2. Internet of Things. The legions of Internet of Things (IoT) devices being deployed in today’s networks are expected to almost double between 2018 and 2020, rising from 11.2 billion 20 billion. IoT risks fall into two areas. First, they tend to possess rock-bottom levels of memory and processing power, making them difficult to secure and protect. Second, companies often deploy them with the sinking feeling that the IoT devices monitoring or collectively controlling their mission-critical industrial infrastructure are vulnerable to attack.
3. Burgeoning Threat Landscape. The problem is that new threats don’t just come and go. Legacy threats often remain in circulation for many years, constantly being recycled by malefactors who tweak them to avoid detection by defenses that may have previously stopped them. Furthermore, active markets for malware have sprung up on the Darknet, making malware accessible to adversaries unable to develop their own, such as ransomware-as-a-service. Finally, organizations that concentrate their security programs on what happens within their perimeter often remain unaware of what’s going on in the global threat environment until it shows up on or inside their doorstep.
4. Rising Regulatory Pressure. The European Union’s General Data Protection Regulation (GDPR) is having a significant impact on businesses based in the EU as well as others around the globe. GDPR really isn’t about technology, but about the rights and responsibilities of firms and customers engaging each other via digitally enabled business processes. The coming of GDPR also looks like the first of many new regulatory initiatives aimed at curbing real or imagined risks and abuses perpetrated via digitally transformed business practices.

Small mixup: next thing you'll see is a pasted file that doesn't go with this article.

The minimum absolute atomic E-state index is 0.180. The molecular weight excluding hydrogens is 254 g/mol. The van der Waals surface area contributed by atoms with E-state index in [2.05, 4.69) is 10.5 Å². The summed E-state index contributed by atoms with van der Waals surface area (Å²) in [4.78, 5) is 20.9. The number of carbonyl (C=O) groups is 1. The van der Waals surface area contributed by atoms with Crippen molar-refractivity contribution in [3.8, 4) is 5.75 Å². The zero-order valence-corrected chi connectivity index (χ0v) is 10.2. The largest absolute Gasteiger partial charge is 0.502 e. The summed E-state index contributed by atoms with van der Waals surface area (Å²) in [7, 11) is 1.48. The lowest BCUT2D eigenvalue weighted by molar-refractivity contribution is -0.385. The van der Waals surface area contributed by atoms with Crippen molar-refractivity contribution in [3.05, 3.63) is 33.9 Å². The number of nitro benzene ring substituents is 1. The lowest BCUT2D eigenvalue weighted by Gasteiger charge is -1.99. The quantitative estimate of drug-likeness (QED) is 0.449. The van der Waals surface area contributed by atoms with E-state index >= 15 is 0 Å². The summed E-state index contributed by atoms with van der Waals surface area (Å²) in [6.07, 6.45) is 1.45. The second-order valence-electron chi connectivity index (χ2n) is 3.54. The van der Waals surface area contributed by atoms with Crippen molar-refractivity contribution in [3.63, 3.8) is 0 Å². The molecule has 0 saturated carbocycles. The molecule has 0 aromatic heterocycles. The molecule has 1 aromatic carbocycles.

If Digital Transformation, Then Security Transformation
Since security risks have emerged as the biggest obstacle to digital transformation, it follows that cybersecurity must also undergo a similar transformation. To this end, security transformation demands the integration of security into all areas of digital technology. This results in fundamental changes to how security is architected, deployed, and operated. This vision of security transformation consists of four main elements:
1. Right Protection, Right Place, Right Time, Across the Network. This attribute is all about agility and timeliness for cybersecurity programs. Proactively, this means that a security system should be able to automatically prioritize the identification and protection of an organization’s crown jewels even in a dynamic and elastic digital infrastructure. This requires driving consistent visibility and control deep into every area and ecosystem of the digital network, from access control to the microsegmentation of even temporary virtual devices.